Act IV, Scene 3 Brutus's tent.

Enter BRUTUS and CASSIUS

 

CASSIUS That you have wrong'd me doth appear in this:
You have condemn'd and noted Lucius Pella
For taking bribes here of the Sardians;
Wherein my letters, praying on his side,
Because I knew the man, were slighted off.
BRUTUS You wronged yourself to write in such a case.
CASSIUS In such a time as this it is not meet
That every nice offence should bear his comment.
BRUTUS Let me tell you, Cassius, you yourself
Are much condemn'd to have an itching palm;
To sell and mart your offices for gold
To undeservers.
CASSIUS I an itching palm!
You know that you are Brutus that speak this,
Or, by the gods, this speech were else your last.
BRUTUS The name of Cassius honours this corruption,
And chastisement doth therefore hide his head.
CASSIUS Chastisement!
BRUTUS Remember March, the ides of March remember:
Did not great Julius bleed for justice' sake?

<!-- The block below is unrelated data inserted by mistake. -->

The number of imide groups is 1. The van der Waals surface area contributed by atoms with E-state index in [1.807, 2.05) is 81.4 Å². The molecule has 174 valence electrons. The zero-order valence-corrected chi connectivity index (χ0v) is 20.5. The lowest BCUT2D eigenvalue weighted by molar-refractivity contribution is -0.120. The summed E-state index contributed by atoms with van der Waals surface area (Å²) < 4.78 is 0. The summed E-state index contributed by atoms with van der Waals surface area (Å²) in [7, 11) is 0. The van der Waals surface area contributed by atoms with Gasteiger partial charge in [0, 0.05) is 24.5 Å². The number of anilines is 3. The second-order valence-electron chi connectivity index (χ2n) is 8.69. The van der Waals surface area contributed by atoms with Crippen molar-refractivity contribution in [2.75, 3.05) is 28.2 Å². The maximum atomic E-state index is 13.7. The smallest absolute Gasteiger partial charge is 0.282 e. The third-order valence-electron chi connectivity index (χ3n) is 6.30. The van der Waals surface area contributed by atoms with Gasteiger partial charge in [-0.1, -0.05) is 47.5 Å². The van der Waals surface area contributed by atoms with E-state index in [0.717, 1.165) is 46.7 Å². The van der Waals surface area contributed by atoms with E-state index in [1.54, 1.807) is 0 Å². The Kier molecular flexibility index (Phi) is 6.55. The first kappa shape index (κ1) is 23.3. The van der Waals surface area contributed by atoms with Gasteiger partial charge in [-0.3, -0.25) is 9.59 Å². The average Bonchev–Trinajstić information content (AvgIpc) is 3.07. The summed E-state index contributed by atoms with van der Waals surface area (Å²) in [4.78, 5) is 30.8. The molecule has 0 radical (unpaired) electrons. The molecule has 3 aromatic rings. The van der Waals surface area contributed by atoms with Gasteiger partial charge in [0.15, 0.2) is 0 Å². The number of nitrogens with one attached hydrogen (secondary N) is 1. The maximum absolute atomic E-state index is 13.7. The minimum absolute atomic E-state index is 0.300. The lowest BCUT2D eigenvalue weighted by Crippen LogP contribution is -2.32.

What villain touch'd his body, that did stab,
And not for justice? What, shall one of us
That struck the foremost man of all this world
But for supporting robbers, shall we now
Contaminate our fingers with base bribes,
And sell the mighty space of our large honours
For so much trash as may be grasped thus?
I had rather be a dog, and bay the moon,
Than such a Roman.
CASSIUS Brutus, bay not me;
I'll not endure it: you forget yourself,
To hedge me in; I am a soldier, I,
Older in practise, abler than yourself
To make conditions.
BRUTUS Go to; you are not, Cassius.
CASSIUS I am.
BRUTUS I say you are not.
CASSIUS Urge me no more, I shall forget myself;
Have mind upon your health, tempt me no further.
BRUTUS Away, slight man!
CASSIUS Is't possible?
BRUTUS Hear me, for I will speak.
Must I give way and room to your rash choler?
Shall I be frighted when a madman stares?
CASSIUS O ye gods, ye gods! must I endure all this?
BRUTUS All this! ay, more: fret till your proud heart break;
Go show your slaves how choleric you are,
And make your bondmen tremble. Must I budge?
Must I observe you? must I stand and crouch
Under your testy humour? By the gods
You shall digest the venom of your spleen,
Though it do split you; for, from this day forth,